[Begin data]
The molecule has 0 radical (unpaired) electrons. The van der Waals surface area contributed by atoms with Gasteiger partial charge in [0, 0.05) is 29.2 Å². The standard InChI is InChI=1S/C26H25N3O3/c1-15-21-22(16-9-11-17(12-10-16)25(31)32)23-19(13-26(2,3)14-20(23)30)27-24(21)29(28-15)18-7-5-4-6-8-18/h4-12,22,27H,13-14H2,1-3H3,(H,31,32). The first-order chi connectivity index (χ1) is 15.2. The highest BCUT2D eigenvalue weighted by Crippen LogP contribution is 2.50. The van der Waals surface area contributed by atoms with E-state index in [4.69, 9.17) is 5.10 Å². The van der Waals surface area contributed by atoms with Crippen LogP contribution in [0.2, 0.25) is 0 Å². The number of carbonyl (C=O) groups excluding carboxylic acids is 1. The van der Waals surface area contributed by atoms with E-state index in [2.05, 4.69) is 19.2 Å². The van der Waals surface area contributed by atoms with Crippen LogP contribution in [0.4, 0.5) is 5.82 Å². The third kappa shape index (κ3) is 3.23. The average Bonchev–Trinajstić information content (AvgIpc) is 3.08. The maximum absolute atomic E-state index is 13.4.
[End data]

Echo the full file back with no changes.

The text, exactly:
The molecule has 0 radical (unpaired) electrons. The van der Waals surface area contributed by atoms with Gasteiger partial charge in [0, 0.05) is 29.2 Å². The standard InChI is InChI=1S/C26H25N3O3/c1-15-21-22(16-9-11-17(12-10-16)25(31)32)23-19(13-26(2,3)14-20(23)30)27-24(21)29(28-15)18-7-5-4-6-8-18/h4-12,22,27H,13-14H2,1-3H3,(H,31,32). The first-order chi connectivity index (χ1) is 15.2. The highest BCUT2D eigenvalue weighted by Crippen LogP contribution is 2.50. The van der Waals surface area contributed by atoms with E-state index in [4.69, 9.17) is 5.10 Å². The van der Waals surface area contributed by atoms with Crippen LogP contribution in [0.2, 0.25) is 0 Å². The number of carbonyl (C=O) groups excluding carboxylic acids is 1. The van der Waals surface area contributed by atoms with E-state index in [2.05, 4.69) is 19.2 Å². The van der Waals surface area contributed by atoms with Crippen LogP contribution in [0.4, 0.5) is 5.82 Å². The third kappa shape index (κ3) is 3.23. The average Bonchev–Trinajstić information content (AvgIpc) is 3.08. The maximum absolute atomic E-state index is 13.4.